GN Focus | Healthy Living

Feed your inner beast

As our societies battle soaring obesity rates, dieters are harking back to Palaeolithic times. GN Focus digs up some details on this suddenly trendy eating craze

  • By Gareth Kurt Warren | Staff Writer
  • Published: 07:15 October 19, 2011
  • GN Focus

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  • Image Credit: Agency

With the UAE near the top of the sofa league as one of the world's fattest countries, pudgy paranoia has engulfed the country. However, despite having access to a number of world-class health clubs with trainers, parks with running tracks, and gyms with swimming pools in our own apartment complexes, we still hope that the latest ‘Hollywood diet' will magically return us to our ideal weight, requiring little or no exercise and letting us fit into those old jeans from ten years ago.

Caveman diet

A new craze that's impressing diet junkies around the world is the palaeolithic diet — a plan based on the eating habits of people in the Palaeolithic era, which spanned 2.5 million years ago to 12,000 years ago. Also called the caveman diet, it came to prominence about 30 years ago and has been gaining momentum ever since. The diet promotes overall health and weight loss and allows you to eat foods that create a sense of fullness while eliminating cravings.

Eating like a caveman doesn't mean limiting yourself to raw meat and water. The diet takes cues from our genetic heritage as to what foods may be the healthiest for us today. It's relatively simple: eat nothing but meat, chicken and fish (preferably lean) with fresh veggies, nuts and berries and stay away from grains, potatoes, sugar and dairy products, as you would stay away from the plague.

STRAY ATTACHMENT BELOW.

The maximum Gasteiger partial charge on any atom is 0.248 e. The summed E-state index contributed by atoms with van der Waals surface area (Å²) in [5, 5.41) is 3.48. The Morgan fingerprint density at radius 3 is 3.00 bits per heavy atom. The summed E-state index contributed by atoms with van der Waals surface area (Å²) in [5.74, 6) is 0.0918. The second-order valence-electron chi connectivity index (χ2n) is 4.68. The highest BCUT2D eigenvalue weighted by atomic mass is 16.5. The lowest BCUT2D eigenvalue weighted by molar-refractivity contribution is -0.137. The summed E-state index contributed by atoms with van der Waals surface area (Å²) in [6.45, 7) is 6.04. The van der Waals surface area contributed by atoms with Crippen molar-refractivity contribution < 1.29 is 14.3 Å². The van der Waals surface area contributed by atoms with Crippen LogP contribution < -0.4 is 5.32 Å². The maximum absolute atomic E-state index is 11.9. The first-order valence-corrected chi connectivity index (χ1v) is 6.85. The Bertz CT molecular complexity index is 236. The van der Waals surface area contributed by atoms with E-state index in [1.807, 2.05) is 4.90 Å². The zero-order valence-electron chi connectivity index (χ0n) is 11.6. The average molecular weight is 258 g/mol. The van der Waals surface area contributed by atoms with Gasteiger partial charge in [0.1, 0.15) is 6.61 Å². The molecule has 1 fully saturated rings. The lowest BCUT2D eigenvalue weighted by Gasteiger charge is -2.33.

The stress on staying away from grains, dairy, legumes and alcohol is because it causes inflammation in the body, explains Melissa Hartwig, 37, co-founder of Whole9, an online community that focuses on fitness and healthy nutritional habits. "The kind of inflammation these foods promote is systemic (full body) and chronic (long term). This inflammation, which often starts in your digestive tract and spreads throughout the body, forces your immune system to work hard doing things that aren't its job, leaving it unable to manage your body's day-to-day repair and maintenance functions. Systemic inflammation is a major risk factor for a host of lifestyle-related diseases and conditions, including cardiovascular disease and stroke."

Avoiding grains could generally mean a lower carbohydrate intake. Hartwig suggests a few substitutes: "Carbohydrates are fuel for intense activity and for the brain. Most folks do feel [better] and perform optimally with a moderate amount of carbohydrate in their diets. However, grains are not the only source of carbohydrates. Vegetables and fruit are a far more nutrient-dense source, and do not promote systemic inflammation. There is the same number of carbs (and fibre) in a medium sweet potato, a cup of butternut squash or a medium apple as there is in one serving (1/2 cup) of oatmeal." If you are eating a wide variety of vegetables, fruits and high-quality animal protein sources, you shouldn't need supplements, but vitamin D3, and fish oil are among the few that are commonly recommended.

Hartwig and her husband Dallas give GN Focus a peep into the palaeo lifestyle. "You don't have to be an athlete to experience the benefits of eating this way ­— it helps us look, feel and live our best every day. We still enjoy some not-so-perfect foods from time to time, but our health is so strong now that our bodies are much better able to handle these choices."